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Military Construction and Veterans Affairs and Related Agencies Appropriations Act, 2012

Floor Speech

Location: Washington, DC


Ms. HIRONO. Mr. Chair, I rise in support of H.R. 2055, the Military Construction-Veterans Affairs Appropriations Act for Fiscal Year 2012. This bipartisan bill passed the Appropriations Committee by unanimous voice vote, and I urge my colleagues to support it on the House floor today.

To support those who have put their lives on the line for our country, this bill provides disability payments, pensions, survivors' benefits, and education benefits under the Post-9/11 G.I. Bill.

The ward in Iraq and Afghanistan have taken a major toll on our brave men and women in uniform. We must take care of our veterans' mental and physical health needs as they return home and transition to civilian life.

Today's bill provides $129.7 billion for the Veterans Affairs Department for Fiscal Year 2012. The Veterans Health Administration serves over 4 million patients. Continuing the practice the Democratic Congress started in 2009, the bill provides advance appropriations for VA medical accounts for both the next and the following fiscal years. Our veterans deserve the certainty of knowing there will be enough funds, in advance, for the care they have earned and deserve.

Of the more than 50,000 veterans in my district--rural Oahu and the Neighbor Islands--many live in rural areas. The veterans I have met with cite difficulty in getting to medical care in Honolulu from the Neighbor Islands, as well as not enough services on their own islands. Today's bill includes $250 million for innovations to improve health care assess for rural veterans. These include providing VA outpatient care through community-based outpatient clinics and completing a feasibility study on mobile health services, home-based care, and telemedicine.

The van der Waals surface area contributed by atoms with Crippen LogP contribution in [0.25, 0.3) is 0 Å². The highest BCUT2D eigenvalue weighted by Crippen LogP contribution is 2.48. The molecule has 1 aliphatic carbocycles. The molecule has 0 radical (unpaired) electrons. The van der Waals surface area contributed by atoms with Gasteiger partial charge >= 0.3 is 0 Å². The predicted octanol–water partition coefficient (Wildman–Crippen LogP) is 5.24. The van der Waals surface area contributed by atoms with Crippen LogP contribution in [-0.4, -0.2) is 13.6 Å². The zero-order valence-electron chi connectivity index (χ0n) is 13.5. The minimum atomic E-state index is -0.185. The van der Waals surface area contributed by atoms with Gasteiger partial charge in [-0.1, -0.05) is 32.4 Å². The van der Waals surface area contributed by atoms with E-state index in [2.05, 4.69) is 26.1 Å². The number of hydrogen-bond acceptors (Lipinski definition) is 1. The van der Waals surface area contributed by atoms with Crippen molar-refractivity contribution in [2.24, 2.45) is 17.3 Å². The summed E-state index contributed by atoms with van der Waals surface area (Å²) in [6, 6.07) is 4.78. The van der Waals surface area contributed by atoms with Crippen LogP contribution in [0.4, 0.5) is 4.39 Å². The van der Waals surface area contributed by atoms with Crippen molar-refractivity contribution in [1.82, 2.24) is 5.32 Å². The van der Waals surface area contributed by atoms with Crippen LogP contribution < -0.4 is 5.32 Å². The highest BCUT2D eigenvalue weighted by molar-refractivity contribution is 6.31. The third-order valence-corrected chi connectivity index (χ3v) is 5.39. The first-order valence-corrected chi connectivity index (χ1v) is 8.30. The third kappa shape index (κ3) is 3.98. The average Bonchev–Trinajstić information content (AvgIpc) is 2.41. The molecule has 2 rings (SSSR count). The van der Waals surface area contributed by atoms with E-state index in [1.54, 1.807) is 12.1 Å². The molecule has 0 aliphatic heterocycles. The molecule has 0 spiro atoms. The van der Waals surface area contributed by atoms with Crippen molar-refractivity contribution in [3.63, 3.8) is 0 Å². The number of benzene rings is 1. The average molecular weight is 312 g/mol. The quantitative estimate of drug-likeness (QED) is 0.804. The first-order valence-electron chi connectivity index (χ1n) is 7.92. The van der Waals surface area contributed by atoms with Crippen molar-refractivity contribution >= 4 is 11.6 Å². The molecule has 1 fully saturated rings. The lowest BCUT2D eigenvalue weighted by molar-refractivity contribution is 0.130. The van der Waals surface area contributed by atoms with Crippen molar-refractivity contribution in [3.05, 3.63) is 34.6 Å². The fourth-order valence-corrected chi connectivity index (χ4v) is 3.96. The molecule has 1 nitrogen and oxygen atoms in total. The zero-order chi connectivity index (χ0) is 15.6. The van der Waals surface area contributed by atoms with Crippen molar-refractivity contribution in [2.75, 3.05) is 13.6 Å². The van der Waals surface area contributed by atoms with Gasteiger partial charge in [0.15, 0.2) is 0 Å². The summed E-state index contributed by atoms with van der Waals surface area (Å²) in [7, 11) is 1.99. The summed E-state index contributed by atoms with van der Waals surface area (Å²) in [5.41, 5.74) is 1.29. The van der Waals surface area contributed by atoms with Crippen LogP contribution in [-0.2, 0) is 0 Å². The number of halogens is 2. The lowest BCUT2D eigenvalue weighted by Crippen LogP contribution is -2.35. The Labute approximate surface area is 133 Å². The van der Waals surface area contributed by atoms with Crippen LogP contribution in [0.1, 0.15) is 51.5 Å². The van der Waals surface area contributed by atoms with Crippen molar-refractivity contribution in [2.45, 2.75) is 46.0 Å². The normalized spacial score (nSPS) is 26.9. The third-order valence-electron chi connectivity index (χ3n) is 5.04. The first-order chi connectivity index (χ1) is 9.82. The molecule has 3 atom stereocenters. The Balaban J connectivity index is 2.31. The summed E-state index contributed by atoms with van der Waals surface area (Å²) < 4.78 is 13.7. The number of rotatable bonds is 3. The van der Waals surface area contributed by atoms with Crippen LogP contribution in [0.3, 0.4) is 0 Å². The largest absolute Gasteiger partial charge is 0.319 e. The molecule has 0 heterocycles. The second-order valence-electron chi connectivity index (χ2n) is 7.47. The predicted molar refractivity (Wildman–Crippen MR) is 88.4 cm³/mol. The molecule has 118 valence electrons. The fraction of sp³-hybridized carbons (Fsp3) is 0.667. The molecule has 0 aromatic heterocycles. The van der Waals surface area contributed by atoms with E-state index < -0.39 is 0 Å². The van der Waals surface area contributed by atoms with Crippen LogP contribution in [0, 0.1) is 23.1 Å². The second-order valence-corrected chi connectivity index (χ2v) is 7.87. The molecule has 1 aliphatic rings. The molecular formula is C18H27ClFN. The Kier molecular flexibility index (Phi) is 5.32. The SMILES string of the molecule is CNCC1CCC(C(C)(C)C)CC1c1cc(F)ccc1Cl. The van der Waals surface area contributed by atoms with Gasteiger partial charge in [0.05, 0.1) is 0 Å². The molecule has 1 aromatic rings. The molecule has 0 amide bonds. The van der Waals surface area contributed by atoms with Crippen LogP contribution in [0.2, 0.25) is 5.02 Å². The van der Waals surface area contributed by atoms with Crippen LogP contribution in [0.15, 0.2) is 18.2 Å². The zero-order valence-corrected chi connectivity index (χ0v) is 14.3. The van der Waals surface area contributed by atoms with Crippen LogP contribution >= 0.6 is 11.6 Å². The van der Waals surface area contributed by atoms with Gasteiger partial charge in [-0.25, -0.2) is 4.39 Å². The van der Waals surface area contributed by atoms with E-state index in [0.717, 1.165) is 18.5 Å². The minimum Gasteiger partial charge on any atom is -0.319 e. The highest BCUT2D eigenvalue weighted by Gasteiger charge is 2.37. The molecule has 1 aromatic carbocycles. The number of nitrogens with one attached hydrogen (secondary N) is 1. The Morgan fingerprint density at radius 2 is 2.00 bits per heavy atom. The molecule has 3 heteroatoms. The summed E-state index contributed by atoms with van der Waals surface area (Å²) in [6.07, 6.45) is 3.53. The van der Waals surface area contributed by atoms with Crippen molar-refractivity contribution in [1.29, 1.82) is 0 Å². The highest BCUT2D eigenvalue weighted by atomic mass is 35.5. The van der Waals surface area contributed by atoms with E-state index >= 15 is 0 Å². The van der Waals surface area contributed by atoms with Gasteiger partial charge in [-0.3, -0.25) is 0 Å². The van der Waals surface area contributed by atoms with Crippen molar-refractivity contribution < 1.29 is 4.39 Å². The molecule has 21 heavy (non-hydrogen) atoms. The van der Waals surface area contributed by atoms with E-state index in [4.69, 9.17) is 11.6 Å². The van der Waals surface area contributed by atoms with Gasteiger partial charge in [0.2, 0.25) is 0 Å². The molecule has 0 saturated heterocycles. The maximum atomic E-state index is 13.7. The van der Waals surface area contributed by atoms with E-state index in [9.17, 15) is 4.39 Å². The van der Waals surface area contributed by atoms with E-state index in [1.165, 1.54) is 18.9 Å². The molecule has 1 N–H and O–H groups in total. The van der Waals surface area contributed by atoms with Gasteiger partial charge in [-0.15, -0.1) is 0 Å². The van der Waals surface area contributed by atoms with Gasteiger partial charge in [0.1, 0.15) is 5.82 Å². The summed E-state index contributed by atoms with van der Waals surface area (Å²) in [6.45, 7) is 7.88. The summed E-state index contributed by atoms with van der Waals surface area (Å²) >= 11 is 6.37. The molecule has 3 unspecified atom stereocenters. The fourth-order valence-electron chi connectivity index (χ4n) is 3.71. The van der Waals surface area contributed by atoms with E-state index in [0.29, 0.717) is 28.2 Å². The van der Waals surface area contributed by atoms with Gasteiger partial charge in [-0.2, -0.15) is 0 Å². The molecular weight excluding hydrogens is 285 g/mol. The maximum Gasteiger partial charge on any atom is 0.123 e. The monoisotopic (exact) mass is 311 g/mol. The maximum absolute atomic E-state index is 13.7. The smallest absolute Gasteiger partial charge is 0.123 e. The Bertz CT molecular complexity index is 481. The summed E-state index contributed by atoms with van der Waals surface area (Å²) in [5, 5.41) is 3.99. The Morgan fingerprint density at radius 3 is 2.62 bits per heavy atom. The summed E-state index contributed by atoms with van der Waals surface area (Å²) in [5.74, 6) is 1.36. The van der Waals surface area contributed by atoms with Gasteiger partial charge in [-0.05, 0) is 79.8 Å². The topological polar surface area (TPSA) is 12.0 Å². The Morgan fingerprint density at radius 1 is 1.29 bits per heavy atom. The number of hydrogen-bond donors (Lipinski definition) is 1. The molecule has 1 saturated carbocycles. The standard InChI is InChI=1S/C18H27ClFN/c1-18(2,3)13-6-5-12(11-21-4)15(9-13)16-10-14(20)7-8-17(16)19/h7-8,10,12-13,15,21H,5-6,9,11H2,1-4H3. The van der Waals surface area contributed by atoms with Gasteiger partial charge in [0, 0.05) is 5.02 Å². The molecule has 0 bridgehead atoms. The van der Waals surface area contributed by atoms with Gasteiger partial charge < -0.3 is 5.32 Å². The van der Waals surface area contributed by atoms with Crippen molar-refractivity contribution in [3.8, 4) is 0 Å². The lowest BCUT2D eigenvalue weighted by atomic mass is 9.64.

Today's bill also provides $11.5 billion for military construction, a 4 percent increase over current levels. Hawaii has many military bases, and this bill will support the construction of housing and other facilities on our bases, sending a positive ripple effect throughout Hawaii's economy.

Today I am voting for the LaTourette amendment on Project Labor Agreements. This amendment would restore President Obama's executive order encouraging Federal agencies to consider requiring Project Labor Agreements for construction contracts. Project Labor Agreements are short-term agreements for the length of a project that can reduce projects' costs and duration. Project Labor Agreements strengthen project quality by helping the Federal Government specify the project requirements in advance. This is the third time this year that this Congress has tried to undermine Project Labor Agreements. Fortunately, amendments to preserve Project Labor Agreements passed the last two times; I hope the LaTourette amendment will also pass.

I am opposing the Amash amendment that would try yet again to eliminate Davis-Bacon prevailing wage protections. This is yet another attack on working families. The Davis-Bacon Act prevents contractors from driving down wages and benefits in an area. Amendments to eliminate Davis-Bacon protections have failed again and again this year, and I hope the Amash amendment will meet the same fate.

Overall, the underlying bill supports our veterans and military construction in Hawaii, and I urge my colleagues to support it.


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